Specific Antidote: None.

General Management: Stabilize the patient (A, B, C's), undertake appropriate gastrointestinal tract decontamination procedures, initiate supportive care, consult with a Regional Poison Control Centre regarding ongoing management, and arrange for appropriate follow-up care.

Dosage And Administration:

Dosage should be adjusted according to severity of pain and response of the patient. However, it should be kept in mind that tolerance to codeine can develop with continued use and that the incidence of untoward effects is dose related. Adult doses of codeine higher than 60 mg fail to give commensurate relief of pain but merely prolong analgesia and are associated with an appreciably increased incidence of undesirable side effects. Equivalently high doses in children would have similar effects.

Tablets, caplets and elixir are given orally.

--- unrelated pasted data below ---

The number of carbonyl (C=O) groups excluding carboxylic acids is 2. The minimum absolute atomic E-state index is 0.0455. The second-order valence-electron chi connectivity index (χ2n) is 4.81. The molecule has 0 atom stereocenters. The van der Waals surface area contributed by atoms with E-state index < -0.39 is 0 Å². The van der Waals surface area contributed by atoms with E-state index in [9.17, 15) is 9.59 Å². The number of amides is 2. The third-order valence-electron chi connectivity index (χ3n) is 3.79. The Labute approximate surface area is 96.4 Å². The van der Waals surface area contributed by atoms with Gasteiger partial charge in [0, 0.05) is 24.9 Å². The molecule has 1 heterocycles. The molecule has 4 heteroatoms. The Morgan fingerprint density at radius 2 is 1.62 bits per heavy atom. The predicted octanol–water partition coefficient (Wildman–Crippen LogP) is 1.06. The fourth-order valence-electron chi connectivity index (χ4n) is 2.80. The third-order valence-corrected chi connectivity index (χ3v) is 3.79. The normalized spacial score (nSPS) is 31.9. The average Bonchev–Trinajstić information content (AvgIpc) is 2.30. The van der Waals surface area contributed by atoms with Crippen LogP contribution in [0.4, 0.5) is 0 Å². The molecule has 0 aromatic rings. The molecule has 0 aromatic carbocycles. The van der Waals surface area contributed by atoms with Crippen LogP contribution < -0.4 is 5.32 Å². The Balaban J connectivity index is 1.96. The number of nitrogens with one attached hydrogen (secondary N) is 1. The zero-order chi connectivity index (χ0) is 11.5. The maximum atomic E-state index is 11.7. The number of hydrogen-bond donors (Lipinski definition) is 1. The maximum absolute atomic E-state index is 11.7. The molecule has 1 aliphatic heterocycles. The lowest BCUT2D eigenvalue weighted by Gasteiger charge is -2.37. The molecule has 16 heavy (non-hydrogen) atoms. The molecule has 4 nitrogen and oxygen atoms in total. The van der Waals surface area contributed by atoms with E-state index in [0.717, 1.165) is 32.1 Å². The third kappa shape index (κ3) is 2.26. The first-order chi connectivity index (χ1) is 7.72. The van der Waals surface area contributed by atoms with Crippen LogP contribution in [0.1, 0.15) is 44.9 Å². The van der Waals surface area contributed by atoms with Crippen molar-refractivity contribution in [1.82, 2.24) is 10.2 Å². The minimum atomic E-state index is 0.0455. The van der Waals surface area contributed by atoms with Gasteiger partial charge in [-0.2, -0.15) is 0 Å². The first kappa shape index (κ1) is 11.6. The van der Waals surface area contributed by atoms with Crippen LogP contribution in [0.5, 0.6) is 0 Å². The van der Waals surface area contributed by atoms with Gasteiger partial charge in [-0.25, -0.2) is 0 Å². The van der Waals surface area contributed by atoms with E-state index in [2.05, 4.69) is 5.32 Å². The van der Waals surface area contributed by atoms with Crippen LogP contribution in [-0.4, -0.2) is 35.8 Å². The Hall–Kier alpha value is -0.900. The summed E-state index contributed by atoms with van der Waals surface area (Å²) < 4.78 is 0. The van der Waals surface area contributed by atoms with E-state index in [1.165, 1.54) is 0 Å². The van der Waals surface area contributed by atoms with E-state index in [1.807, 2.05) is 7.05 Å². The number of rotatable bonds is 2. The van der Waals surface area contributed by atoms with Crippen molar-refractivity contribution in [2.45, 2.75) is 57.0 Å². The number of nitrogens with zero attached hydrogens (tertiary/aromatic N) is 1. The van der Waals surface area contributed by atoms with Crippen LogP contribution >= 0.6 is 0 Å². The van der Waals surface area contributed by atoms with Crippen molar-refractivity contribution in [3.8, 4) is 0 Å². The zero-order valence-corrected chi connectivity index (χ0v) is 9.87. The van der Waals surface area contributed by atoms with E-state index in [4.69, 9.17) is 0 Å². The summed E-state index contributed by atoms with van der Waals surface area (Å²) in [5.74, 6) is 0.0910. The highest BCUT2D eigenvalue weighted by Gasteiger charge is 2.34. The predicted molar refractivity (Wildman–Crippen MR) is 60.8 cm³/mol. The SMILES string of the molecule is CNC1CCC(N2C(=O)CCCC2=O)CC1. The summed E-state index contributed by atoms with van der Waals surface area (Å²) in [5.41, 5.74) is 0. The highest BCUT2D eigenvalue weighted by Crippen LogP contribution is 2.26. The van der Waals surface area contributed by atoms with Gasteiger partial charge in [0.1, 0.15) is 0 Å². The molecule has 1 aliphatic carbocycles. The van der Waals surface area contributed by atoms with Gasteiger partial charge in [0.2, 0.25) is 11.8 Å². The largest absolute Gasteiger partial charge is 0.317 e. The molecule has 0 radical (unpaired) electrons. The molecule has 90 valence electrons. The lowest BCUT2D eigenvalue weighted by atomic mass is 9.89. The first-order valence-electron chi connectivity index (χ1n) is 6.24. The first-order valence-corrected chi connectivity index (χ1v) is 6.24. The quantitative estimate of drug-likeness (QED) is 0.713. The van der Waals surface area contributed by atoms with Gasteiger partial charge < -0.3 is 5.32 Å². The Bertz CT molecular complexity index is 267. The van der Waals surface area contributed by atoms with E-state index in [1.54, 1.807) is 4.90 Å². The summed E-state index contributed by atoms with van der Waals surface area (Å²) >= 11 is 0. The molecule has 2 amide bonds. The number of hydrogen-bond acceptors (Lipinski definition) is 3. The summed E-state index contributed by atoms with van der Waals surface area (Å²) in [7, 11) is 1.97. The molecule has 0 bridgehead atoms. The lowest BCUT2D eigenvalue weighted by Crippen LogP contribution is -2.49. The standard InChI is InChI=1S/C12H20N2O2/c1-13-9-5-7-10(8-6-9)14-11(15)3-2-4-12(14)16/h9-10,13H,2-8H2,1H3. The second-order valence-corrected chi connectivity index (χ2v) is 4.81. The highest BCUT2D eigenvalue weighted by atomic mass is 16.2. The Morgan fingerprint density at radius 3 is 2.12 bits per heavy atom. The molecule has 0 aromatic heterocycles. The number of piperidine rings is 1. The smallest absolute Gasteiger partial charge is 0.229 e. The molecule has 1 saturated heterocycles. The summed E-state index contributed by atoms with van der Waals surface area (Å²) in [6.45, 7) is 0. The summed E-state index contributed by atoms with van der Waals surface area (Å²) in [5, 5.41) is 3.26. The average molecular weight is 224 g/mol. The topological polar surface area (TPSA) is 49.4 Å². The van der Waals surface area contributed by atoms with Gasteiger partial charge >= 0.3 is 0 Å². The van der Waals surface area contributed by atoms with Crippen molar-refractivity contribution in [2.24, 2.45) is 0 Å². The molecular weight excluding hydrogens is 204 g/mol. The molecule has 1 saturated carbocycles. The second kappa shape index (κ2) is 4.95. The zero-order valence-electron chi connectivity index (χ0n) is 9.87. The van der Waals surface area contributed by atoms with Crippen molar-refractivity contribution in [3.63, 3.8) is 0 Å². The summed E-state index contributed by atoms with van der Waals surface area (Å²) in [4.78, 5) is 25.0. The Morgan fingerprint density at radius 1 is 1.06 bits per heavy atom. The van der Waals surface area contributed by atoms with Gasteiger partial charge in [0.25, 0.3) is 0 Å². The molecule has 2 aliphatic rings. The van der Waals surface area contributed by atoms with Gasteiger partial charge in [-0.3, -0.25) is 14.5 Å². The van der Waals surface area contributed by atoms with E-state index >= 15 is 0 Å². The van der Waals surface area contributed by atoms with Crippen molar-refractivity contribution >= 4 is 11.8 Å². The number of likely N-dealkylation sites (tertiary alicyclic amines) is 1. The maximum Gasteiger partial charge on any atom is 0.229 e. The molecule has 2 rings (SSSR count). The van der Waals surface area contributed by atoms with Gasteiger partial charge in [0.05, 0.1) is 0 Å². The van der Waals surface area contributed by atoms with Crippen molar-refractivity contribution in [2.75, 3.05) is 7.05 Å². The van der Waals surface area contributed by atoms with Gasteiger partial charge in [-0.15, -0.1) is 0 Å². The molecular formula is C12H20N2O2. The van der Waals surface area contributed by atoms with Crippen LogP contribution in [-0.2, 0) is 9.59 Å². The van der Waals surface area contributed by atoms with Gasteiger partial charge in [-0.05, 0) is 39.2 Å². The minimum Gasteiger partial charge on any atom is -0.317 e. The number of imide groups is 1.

Tylenol NO. 1: Adults: 1 to 2 caplets every 4 hours as required, not to exceed 12 caplets in 24 hours.

Children: when recommended by a physician or dentist: (12 to 14 years of age): 1 caplet 3 times daily. Not to exceed 1 caplet 4 times daily.

Tylenol NO. 1 Forte: Adults: 1 or 2 caplets 3 to 4 times daily as required, not to exceed 8 caplets in a 24-hour period.

Do not exceed the recommended dose unless advised by a physician. Use longer than 5 days only on the advice of a physician.

Tylenol NO. 2 and NO. 3 with Codeine: Adults: 1 or 2 tablets every 4 hours as required.

Tylenol NO. 4 with Codeine: Adults: 1 tablet every 4 hours as required.

Based on the dosage guidance, the number of tablets per dose, and the maximum number of tablets per 24 hours, should be conveyed in the prescription.

Tylenol Elixir with Codeine: Dosage should be adjusted according to severity of pain and response of the patient. As an analgesic-antipyretic, the dose is given every 4 hours as required. Not to exceed 5 doses in a 24 hour period.

Adults: 10 to 20 mL every 4 hours as required.

Children: 2 to 3 years: 3.75 to 5 mL; 4 to 5 years: 5 to 6.25 mL; 6 to 8 years: 6.25 to 8.75 mL; 9 to 10 years: 8.75 to 10 mL; 11 to 12 years: 10 to 12.5 mL.

Safe dosage of this elixir has not been established in children below the age of 2 years.

Note: The recommended dose of codeine in children is 0.5 mg/kg body weight.

Availability And Storage: